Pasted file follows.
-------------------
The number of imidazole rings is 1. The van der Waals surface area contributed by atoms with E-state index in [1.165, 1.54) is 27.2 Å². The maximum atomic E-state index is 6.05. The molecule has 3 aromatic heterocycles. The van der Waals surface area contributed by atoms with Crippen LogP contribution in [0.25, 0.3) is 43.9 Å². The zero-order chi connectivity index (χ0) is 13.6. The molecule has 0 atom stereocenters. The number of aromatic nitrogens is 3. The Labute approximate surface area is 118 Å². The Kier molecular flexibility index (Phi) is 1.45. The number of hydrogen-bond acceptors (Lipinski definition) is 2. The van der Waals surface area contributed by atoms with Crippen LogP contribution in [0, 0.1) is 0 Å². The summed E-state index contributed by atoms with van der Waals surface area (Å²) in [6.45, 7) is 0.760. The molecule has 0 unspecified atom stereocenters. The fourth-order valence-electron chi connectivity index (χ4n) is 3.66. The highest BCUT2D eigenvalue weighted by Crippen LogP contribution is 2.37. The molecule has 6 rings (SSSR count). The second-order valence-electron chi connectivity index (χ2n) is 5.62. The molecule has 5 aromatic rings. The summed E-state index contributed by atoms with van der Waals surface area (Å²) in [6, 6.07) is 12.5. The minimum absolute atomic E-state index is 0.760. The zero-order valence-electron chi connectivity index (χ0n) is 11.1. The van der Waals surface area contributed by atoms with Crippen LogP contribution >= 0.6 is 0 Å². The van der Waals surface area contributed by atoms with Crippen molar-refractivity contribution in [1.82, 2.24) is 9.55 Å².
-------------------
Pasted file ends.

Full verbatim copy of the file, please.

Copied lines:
The number of imidazole rings is 1. The van der Waals surface area contributed by atoms with E-state index in [1.165, 1.54) is 27.2 Å². The maximum atomic E-state index is 6.05. The molecule has 3 aromatic heterocycles. The van der Waals surface area contributed by atoms with Crippen LogP contribution in [0.25, 0.3) is 43.9 Å². The zero-order chi connectivity index (χ0) is 13.6. The molecule has 0 atom stereocenters. The number of aromatic nitrogens is 3. The Labute approximate surface area is 118 Å². The Kier molecular flexibility index (Phi) is 1.45. The number of hydrogen-bond acceptors (Lipinski definition) is 2. The van der Waals surface area contributed by atoms with Crippen LogP contribution in [0, 0.1) is 0 Å². The summed E-state index contributed by atoms with van der Waals surface area (Å²) in [6.45, 7) is 0.760. The molecule has 0 unspecified atom stereocenters. The fourth-order valence-electron chi connectivity index (χ4n) is 3.66. The highest BCUT2D eigenvalue weighted by Crippen LogP contribution is 2.37. The molecule has 6 rings (SSSR count). The second-order valence-electron chi connectivity index (χ2n) is 5.62. The molecule has 5 aromatic rings. The summed E-state index contributed by atoms with van der Waals surface area (Å²) in [6, 6.07) is 12.5. The minimum absolute atomic E-state index is 0.760. The zero-order valence-electron chi connectivity index (χ0n) is 11.1. The van der Waals surface area contributed by atoms with Crippen LogP contribution >= 0.6 is 0 Å². The van der Waals surface area contributed by atoms with Crippen molar-refractivity contribution in [1.82, 2.24) is 9.55 Å².